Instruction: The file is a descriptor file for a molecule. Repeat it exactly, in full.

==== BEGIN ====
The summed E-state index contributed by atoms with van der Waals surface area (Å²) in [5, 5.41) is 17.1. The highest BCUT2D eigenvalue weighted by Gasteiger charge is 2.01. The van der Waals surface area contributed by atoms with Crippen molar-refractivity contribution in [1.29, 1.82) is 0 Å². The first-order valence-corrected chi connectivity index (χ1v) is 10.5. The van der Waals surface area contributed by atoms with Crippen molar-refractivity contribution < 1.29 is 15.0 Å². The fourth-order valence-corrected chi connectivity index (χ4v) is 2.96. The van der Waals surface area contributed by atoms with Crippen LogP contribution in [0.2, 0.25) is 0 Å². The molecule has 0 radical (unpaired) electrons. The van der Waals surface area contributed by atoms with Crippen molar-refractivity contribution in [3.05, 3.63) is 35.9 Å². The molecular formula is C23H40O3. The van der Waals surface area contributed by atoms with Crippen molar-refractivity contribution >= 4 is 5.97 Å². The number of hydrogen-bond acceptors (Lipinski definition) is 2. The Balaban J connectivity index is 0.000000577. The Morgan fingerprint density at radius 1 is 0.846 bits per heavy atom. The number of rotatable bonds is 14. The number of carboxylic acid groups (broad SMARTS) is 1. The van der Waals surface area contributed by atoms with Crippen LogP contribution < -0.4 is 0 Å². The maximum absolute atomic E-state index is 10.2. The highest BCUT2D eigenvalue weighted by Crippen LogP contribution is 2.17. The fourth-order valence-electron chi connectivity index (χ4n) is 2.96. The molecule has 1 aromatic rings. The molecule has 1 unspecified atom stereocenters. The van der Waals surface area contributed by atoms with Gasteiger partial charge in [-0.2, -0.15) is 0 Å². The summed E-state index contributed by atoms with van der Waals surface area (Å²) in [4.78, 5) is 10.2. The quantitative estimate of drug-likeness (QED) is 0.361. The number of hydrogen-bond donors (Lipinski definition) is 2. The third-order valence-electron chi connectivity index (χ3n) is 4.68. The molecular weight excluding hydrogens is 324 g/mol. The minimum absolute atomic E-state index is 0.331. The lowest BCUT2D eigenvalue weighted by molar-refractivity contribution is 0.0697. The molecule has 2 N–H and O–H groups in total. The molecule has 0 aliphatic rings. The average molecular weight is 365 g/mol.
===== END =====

The summed E-state index contributed by atoms with van der Waals surface area (Å²) in [5, 5.41) is 17.1. The highest BCUT2D eigenvalue weighted by Gasteiger charge is 2.01. The van der Waals surface area contributed by atoms with Crippen molar-refractivity contribution in [1.29, 1.82) is 0 Å². The first-order valence-corrected chi connectivity index (χ1v) is 10.5. The van der Waals surface area contributed by atoms with Crippen molar-refractivity contribution < 1.29 is 15.0 Å². The fourth-order valence-corrected chi connectivity index (χ4v) is 2.96. The van der Waals surface area contributed by atoms with Crippen LogP contribution in [0.2, 0.25) is 0 Å². The molecule has 0 radical (unpaired) electrons. The van der Waals surface area contributed by atoms with Crippen molar-refractivity contribution in [3.05, 3.63) is 35.9 Å². The molecular formula is C23H40O3. The van der Waals surface area contributed by atoms with Crippen molar-refractivity contribution >= 4 is 5.97 Å². The number of hydrogen-bond acceptors (Lipinski definition) is 2. The Balaban J connectivity index is 0.000000577. The Morgan fingerprint density at radius 1 is 0.846 bits per heavy atom. The number of rotatable bonds is 14. The number of carboxylic acid groups (broad SMARTS) is 1. The van der Waals surface area contributed by atoms with Crippen LogP contribution < -0.4 is 0 Å². The maximum absolute atomic E-state index is 10.2. The highest BCUT2D eigenvalue weighted by Crippen LogP contribution is 2.17. The fourth-order valence-electron chi connectivity index (χ4n) is 2.96. The molecule has 1 aromatic rings. The molecule has 1 unspecified atom stereocenters. The van der Waals surface area contributed by atoms with Gasteiger partial charge in [-0.2, -0.15) is 0 Å². The summed E-state index contributed by atoms with van der Waals surface area (Å²) in [4.78, 5) is 10.2. The quantitative estimate of drug-likeness (QED) is 0.361. The number of hydrogen-bond donors (Lipinski definition) is 2. The third-order valence-electron chi connectivity index (χ3n) is 4.68. The molecular weight excluding hydrogens is 324 g/mol. The minimum absolute atomic E-state index is 0.331. The lowest BCUT2D eigenvalue weighted by molar-refractivity contribution is 0.0697. The molecule has 2 N–H and O–H groups in total. The molecule has 0 aliphatic rings. The average molecular weight is 365 g/mol.